You are here: Home Learning Schools and teachers Every picture tells a story. Students learn about their own history and that of their family.
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As participants in their own history, students build on their own knowledge and understanding of how the past is different from the present. Key inquiry question Content summary. Background notes for teachers.
A picture and its story | The Wider Image | Reuters
Discuss the following with your students: People like photos because they help us remember people, places and events from a long time ago. When documentary photography is discredited due to constant misuse and manipulation, we need to reexamine the tool itself. Ekow Eshun. Rather the way a great story can knock you off balance through the force of its aesthetics or the particular sensibility of the photographer responsible for it.
There is no single formula here. Bernd and Hilla Becher. William Eggleston.
Malick Sidibe. Wolfgang Tillmans: what connects figures like these is their ability to render something wondrous, thrilling, amusing or richly romantic out of the ordinary stuff of the world.
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An outstanding photo story is a little piece of alchemy — lead into gold. Donald Weber. You have to be driven by fire and driven by the desire to say something. If you can dig deep within yourself and understand what motivates you to make work in the first place, ideas will come to you that have ultimate significance.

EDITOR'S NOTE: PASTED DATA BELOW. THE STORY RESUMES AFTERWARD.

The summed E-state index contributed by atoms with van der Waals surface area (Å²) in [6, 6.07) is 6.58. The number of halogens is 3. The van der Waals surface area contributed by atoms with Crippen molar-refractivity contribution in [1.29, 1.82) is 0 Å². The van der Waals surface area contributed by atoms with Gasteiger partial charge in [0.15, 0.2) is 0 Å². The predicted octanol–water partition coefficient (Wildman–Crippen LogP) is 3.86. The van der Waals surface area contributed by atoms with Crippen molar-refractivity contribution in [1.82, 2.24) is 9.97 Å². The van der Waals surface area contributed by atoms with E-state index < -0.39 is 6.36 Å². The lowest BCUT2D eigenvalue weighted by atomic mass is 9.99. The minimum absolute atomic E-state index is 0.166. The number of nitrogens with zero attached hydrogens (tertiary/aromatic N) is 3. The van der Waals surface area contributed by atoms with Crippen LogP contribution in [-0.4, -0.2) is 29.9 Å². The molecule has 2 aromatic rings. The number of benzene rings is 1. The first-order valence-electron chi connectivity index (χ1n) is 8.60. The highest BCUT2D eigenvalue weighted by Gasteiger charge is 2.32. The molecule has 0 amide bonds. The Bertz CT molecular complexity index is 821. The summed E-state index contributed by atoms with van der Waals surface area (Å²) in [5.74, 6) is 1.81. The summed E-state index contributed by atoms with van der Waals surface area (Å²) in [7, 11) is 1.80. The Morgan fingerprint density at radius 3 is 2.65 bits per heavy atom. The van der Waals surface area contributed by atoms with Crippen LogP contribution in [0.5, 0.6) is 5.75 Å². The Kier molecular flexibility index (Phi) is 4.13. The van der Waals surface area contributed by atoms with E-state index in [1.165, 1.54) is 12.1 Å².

Photography was scientific, objective and neutral, with the camera recording what was visible to the eye and making a faithful visual reproduction. But even then, the famous saying seems to have been used with a degree of irony. Photography quickly become associated with commerce and art rather than being seen as a scientific recording process.
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There was an awareness that many factors come into play in how an image comes about — and not least because this was sometimes blatantly obvious in the photographs themselves. The first breaking news photograph published in an Australian newspaper — in — was of a train crash at Young, New South Wales. That photographer knew, even then, that photographs had a commercial value — especially for newspapers.
The s was a ruthless period of corporate expansion in newspapers and the most competitive newspaper owners and executives, including Hugh Denison, Keith Murdoch and Frank Packer, pushed their papers into the modern age by hiring more photographers and placing photographs more prominently within their papers. The remarkable popularity of that paper, with its pictures-only front page, influenced other newspapers around the country which looked staid in comparison. Even the more conservative broadsheets began popularising their papers with more photographs, and photographs on more prominent pages.
The press photographers who began working in greater numbers for newspapers from this point captured events as they happened but they also staged scenes, rearranged them or had events re-enacted for the camera. For photographers who worked for newspapers, even in the s through to the s, there was an expectation that they had to make events more presentable and fit for publication.
They saw this as a skill and a part of the job, that they had to think creatively about how to illustrate news. While this is still the case today, especially with hard news photographs, other types of photographs, such as portraits of people and social event photographs, still usually require some intervention from the photographer.
This can range from asking the subject to move into better light or closer to someone else in the photograph, to requesting they perform some action, or look in a particular direction.